Karma Catching Up to Frank McCourt and Other Notes

The never ending saga of the Frank/Jamie McCourt divorce has entered a new phase.  Jamie is seeking to re-open the former couple’s marital property settlement agreement and obtain an additional $770 million on top of the $131 million she received previously.  All I can say is that it couldn’t have happened to a more deserving ex-husband.

Frank McCourt is a sack.  According to wikipedia, McCourt financed his 2004 purchase of the Los Angeles Dodgers mostly with debt which he repaid in part by raising ticket and concession prices every year he owned the team.  He paid himself and his now ex-wife enormous salaries out of the Dodgers’ enormous revenue streams, but largely avoided paying taxes by structuring these payments as “loans.”

During his tenure, McCourt effectively ran the team into the ground, so much so that the team filed for bankruptcy protection in 2011, despite being one of the top three or four teams in MLB in terms of revenue streams.  MLB was able to force McCourt to sell the team, but McCourt then sold the team for $2 billion, more than 4.5 times what he had paid for the team only eight years before.

Frank McCourt is an insatiably greedy scumbag who married a woman after his own heart.  When the marriage failed (surprise, surprise!), she went after his ill-gotten gains with the determination of a hungry lion after an old and sickly wildebeest.  In my book, that’s karma.

As a San Francisco Giants fan, I normally wouldn’t shed a lot of tears over terrible things happening to the Dodgers.  As a baseball fan, however, it bothered me to see a storied franchise being raped by an “entrepeneur” who wasn’t content to take the typically obscene profits major league owners make in the course of buying and selling top franchises, but had to milk the situation for still more.

I’d rather see the Dodgers fail the old fashioned way: poor baseball decisions like bad trades and overpaying already expensive free agents who don’t end up performing as the team hoped.

Meanwhile, in today’s baseball action, I see that Andy Pettitte won again and is now 3-0.  If he is really and truly off Vitamin S for good, it’s great to see a soon-to-be 41 year old continuing to flummox major league hitters.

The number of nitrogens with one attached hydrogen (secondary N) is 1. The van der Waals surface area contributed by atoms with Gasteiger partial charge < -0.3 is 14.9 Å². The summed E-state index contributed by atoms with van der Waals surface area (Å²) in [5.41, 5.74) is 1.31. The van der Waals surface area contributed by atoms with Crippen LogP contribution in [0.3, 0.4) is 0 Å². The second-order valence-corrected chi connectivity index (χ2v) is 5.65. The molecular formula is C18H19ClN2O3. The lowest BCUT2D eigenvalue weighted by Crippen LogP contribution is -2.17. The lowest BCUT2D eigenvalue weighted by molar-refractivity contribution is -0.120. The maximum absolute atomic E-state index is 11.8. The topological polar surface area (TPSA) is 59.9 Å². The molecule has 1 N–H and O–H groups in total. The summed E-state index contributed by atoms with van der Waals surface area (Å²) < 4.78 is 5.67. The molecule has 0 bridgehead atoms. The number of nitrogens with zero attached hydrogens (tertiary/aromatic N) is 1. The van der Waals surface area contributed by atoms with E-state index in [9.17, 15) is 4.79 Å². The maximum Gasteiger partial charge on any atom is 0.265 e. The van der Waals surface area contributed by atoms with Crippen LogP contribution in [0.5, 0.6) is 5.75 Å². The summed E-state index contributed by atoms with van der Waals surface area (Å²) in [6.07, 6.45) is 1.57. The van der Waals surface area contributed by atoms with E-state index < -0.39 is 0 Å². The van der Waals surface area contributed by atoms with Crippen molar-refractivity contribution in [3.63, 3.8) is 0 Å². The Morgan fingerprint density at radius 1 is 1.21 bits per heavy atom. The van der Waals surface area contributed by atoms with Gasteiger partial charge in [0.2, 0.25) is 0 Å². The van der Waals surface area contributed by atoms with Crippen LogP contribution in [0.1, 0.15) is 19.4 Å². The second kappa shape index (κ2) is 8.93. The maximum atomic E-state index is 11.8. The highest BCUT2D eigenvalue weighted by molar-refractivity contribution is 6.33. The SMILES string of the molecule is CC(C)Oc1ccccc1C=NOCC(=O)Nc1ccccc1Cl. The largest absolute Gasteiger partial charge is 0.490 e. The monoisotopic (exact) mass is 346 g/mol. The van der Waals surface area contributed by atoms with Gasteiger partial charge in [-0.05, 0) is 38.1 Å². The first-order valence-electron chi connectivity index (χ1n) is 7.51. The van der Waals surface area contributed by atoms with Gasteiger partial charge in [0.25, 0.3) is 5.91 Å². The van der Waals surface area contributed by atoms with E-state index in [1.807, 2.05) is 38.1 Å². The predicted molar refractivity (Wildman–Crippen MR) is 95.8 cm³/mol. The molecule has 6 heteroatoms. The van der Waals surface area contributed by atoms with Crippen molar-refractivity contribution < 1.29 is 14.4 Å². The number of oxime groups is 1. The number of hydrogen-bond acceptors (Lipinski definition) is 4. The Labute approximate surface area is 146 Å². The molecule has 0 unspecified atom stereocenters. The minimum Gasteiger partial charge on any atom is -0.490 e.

It will be interesting to see how Hall of Fame voters treat Pettitte however many years from now.  On the one hand, his numbers are clearly Hall of Fame worthy: he’s almost certain to finish with more than 250 career wins, a terrific winning percentage and an excellent post-season record for numerous World Champions.  On the other hand, he’s an admitted steroids/PEDs abuser.

However, he copped to his PED use a lot faster than most of his fellow cheats, told a pretty good story about why he did it (trying to recover quickly from an injury to help his team, blah, blah, blah), and even fingered another reputed and more significant steroids cheat, all-time great Roger Clemens.  That might buy Pettitte some sympathy from Hall of Fame voters — Americans, as a group, love to see the mighty cut down to size, but we’re awfully forgiving when said mighties abjectly admit their mistakes and ask for forgiveness — it has a lot to do with our Puritan (read broadly) heritage.

Meanwhile, Roy Halladay and the Phillies beat the Cardinals today 8-2 in a game called on account of rain after six and half innings.  I wonder if umpires are more likely to shorten games on account of rain when the game is a blow out?

My guess is yes, umpires do.  They are human, and I can’t imagine that they don’t take into account the score and the inning when deciding if it’s rained long enough to call the game.  If the game was 3-2 after six and a half, I suspect the umpires would have waited longer to try to get more of the game into the record books.

Has anyone done any research on this question?  If not, it would make an interesting research topic for the SABRly minded.

Meanwhile, I have no idea whether the Pirates will contend this year, but at least they’re trying.  Right now, the Bucs’ decisions to take on A. J. Burnett’s (albeit at a steep discount) and Wandy Rodriguez’s salaries last year looks brilliant.  Today Rodriguez completely shut down the Braves, the hottest team in baseball; and Burnett has a 2.63 ERA and leads the NL in strikeouts.

Explore posts in the same categories: Atlanta Braves, Los Angeles Dodgers, New York Yankees, Philadelphia Phillies, Pittsburg Pirates, St. Louis Cardinals

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